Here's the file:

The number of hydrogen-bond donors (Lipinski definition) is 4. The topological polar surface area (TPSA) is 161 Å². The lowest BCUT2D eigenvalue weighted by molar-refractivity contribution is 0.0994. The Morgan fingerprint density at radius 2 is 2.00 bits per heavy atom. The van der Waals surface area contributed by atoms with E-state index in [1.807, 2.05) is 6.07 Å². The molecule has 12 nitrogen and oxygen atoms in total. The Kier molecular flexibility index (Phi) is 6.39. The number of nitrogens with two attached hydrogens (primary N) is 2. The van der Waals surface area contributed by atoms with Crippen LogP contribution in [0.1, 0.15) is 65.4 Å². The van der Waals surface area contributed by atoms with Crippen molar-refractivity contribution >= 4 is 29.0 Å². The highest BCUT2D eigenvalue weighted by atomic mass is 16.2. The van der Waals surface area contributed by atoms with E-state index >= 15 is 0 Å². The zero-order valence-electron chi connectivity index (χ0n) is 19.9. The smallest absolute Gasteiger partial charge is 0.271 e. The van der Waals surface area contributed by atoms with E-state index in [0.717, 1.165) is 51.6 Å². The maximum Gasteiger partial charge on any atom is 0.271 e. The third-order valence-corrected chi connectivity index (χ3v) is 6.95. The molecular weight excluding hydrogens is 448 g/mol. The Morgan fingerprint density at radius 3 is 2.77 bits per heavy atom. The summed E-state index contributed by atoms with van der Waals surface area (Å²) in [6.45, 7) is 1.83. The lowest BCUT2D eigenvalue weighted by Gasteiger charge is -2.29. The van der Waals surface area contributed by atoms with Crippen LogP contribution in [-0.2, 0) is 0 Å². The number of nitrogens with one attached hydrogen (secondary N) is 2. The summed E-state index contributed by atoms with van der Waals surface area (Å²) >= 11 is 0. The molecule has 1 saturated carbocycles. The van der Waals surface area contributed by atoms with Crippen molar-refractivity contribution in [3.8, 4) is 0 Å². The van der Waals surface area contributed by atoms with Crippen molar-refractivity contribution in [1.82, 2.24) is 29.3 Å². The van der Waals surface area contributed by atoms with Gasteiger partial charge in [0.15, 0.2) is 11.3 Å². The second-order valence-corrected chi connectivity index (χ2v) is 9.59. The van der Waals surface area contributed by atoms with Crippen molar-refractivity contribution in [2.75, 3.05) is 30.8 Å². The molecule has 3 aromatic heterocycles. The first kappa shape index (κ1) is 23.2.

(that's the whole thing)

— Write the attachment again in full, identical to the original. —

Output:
The number of hydrogen-bond donors (Lipinski definition) is 4. The topological polar surface area (TPSA) is 161 Å². The lowest BCUT2D eigenvalue weighted by molar-refractivity contribution is 0.0994. The Morgan fingerprint density at radius 2 is 2.00 bits per heavy atom. The van der Waals surface area contributed by atoms with E-state index in [1.807, 2.05) is 6.07 Å². The molecule has 12 nitrogen and oxygen atoms in total. The Kier molecular flexibility index (Phi) is 6.39. The number of nitrogens with two attached hydrogens (primary N) is 2. The van der Waals surface area contributed by atoms with Crippen LogP contribution in [0.1, 0.15) is 65.4 Å². The van der Waals surface area contributed by atoms with Crippen molar-refractivity contribution >= 4 is 29.0 Å². The highest BCUT2D eigenvalue weighted by atomic mass is 16.2. The van der Waals surface area contributed by atoms with E-state index >= 15 is 0 Å². The zero-order valence-electron chi connectivity index (χ0n) is 19.9. The smallest absolute Gasteiger partial charge is 0.271 e. The van der Waals surface area contributed by atoms with E-state index in [0.717, 1.165) is 51.6 Å². The maximum Gasteiger partial charge on any atom is 0.271 e. The third-order valence-corrected chi connectivity index (χ3v) is 6.95. The molecular weight excluding hydrogens is 448 g/mol. The Morgan fingerprint density at radius 3 is 2.77 bits per heavy atom. The summed E-state index contributed by atoms with van der Waals surface area (Å²) in [6.45, 7) is 1.83. The lowest BCUT2D eigenvalue weighted by Gasteiger charge is -2.29. The van der Waals surface area contributed by atoms with Crippen LogP contribution in [-0.2, 0) is 0 Å². The number of nitrogens with one attached hydrogen (secondary N) is 2. The summed E-state index contributed by atoms with van der Waals surface area (Å²) >= 11 is 0. The molecule has 1 saturated carbocycles. The van der Waals surface area contributed by atoms with Crippen molar-refractivity contribution in [3.8, 4) is 0 Å². The van der Waals surface area contributed by atoms with Crippen molar-refractivity contribution in [1.82, 2.24) is 29.3 Å². The van der Waals surface area contributed by atoms with Gasteiger partial charge in [0.15, 0.2) is 11.3 Å². The second-order valence-corrected chi connectivity index (χ2v) is 9.59. The van der Waals surface area contributed by atoms with Crippen molar-refractivity contribution in [2.75, 3.05) is 30.8 Å². The molecule has 3 aromatic heterocycles. The first kappa shape index (κ1) is 23.2.